Monterrey bay aquarium
west coast
April 10, 2014

A Starfish Mystery


Shelby: Now we are heading west, where an unknown illness in the ocean is changing the California coastline. Tom Hanson has the story.

Tom: It is unlike anything he has ever seen before.

Pete Raimondi: People are down there all the way as far as you can see.

Tom: When walking the beaches of Santa Cruz, California, all Scientist Pete Raimondi sees is gray.

So, this beach would typically be sprinkled with purple and orange at this time of year, and all year, right?

Raimondi: It would be, yeah. Down low, in and amongst mussels, would be kind of these purple and orange… From the cliff, you can really see them. They’re very vivid.

Tom: A time when the rocky coasts of northern and central California should have brightly colored starfish, also called sea stars, clinging to the rocks. But in the past year, they have all disappeared from a mysterious disease.

Raimondi: The disease came through a few months ago and we might have seen thirty or forty in this area here. I’d be surprised if we find any as we’re walking around.

Tom: Wow!

It is a scientific mystery and no one has a clue how or why this is happening on the West Coast, only that the sea stars are dying, thousands, maybe even millions of them, from a condition called wasting syndrome.

Raimondi: The symptoms include wasting away of the flesh and the body of the sea star that occurs over a pretty short period of time.

Tom: You are saying that some of the species could we wiped out from an area in a day?

Raimondi: Yeah.

Tom: Missing limbs, discoloration. The sea stars suffer a painful death, withering away. And the disease appears to choose its unlucky targets and regions randomly. Some areas unaffected, other areas close by, completely wiped out.

According to scientists, it has been detected as far up as Alaska and as far south as Mexico, and even here at the Monterey Bay Aquarium in California, which brings in water from the open sea to fill its tanks.

The mystery disease has contaminated its filters and countless sea stars have died.

The healthy ones, like this one, are kept in the exhibits. But Dr. Mike Murray shows me what they do with the ones that are infected.

I was just asked to put on these gloves in case we handle any of the dead starfish that suffered from wasting syndrome, and I assume that is because we don’t want to spread the disease.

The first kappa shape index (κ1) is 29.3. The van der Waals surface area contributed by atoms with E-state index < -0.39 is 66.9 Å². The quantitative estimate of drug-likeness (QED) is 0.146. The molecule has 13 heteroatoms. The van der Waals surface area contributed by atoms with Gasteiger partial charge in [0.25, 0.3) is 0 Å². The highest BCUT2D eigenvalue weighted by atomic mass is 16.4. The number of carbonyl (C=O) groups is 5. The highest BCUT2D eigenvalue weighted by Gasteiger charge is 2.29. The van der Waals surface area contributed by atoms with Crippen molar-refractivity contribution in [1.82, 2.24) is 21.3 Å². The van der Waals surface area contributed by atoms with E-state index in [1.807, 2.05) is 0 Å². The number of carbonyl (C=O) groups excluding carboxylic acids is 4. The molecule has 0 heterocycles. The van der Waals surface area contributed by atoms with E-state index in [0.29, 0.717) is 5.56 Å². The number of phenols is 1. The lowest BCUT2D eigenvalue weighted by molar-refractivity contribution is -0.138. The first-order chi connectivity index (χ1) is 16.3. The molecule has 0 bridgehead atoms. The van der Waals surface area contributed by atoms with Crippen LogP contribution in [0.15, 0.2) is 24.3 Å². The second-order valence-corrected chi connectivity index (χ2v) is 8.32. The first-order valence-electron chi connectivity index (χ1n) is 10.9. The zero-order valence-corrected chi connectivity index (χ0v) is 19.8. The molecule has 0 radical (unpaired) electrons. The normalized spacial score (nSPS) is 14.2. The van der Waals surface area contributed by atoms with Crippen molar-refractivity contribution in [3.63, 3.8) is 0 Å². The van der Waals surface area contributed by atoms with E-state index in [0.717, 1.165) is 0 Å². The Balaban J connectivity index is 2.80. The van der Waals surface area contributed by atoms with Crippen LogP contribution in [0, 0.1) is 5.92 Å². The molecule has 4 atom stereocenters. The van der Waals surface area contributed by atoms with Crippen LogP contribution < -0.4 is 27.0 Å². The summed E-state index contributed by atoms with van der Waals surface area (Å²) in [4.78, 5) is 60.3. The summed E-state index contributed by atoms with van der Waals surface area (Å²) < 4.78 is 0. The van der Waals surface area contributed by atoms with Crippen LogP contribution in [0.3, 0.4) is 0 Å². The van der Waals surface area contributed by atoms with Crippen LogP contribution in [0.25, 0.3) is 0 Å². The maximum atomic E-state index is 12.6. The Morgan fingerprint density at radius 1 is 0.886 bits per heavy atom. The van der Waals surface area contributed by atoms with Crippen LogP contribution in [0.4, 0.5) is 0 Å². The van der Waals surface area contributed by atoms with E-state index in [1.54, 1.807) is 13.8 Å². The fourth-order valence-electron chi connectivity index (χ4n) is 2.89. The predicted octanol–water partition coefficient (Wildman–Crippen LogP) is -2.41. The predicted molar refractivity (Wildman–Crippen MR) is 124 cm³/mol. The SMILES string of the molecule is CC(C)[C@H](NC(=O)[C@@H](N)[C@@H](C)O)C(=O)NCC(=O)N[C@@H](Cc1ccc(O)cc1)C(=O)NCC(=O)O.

He takes me to a freezer.

Dr. Mike Murray: You know, we’ve got a lot of different types of specimens in here; some which are more palatable to the eye than others.

Tom: A graveyard of sea stars.

You can see that they have these gaping holes in the body and that is where erosion has occurred once the wasting syndrome happens. What happens after that is that bacteria seeps into those holes and ultimately kills the sea star.

Scientists are studying these infected sea stars looking for answers to what is causing the disease.

Raimondi: We don’t know where we are in the progression of the disease. We might be at the beginning and it’s going to get way worse. We might be in the middle. We might be at the end. We don’t know. We have no experience with this level of disease.

Tom: But one thing they do know, their disappearance is having an impact on the ecosystem.

So it may look like I’m standing on a bunch of rocks right now but these rocks are actually living and breathing. They are not rocks at all, in fact. They are these mussels, and the only thing missing from this scene is the sea star, which you can typically find in these pools around me.

Sea stars are predators on the food chain, eating other creatures. As the sea stars disappear, other species are taking over the rocks.

Raimondi: One of the predictions in their absence is that the mussel bed will start moving down.

Tom: Oh, wow! So it will start taking up more space as the mussel population becomes more abundant.

Raimondi: That’s right.

Tom: Raimondi says he doesn’t know when or if the starfish will return. But one thing he says we can expect: waves of change.

Raimondi: It is a big deal. It doesn’t mean that it’s going to be catastrophic. It just means there’s change. Big change.

Tom: Tom Hanson, Channel One News.


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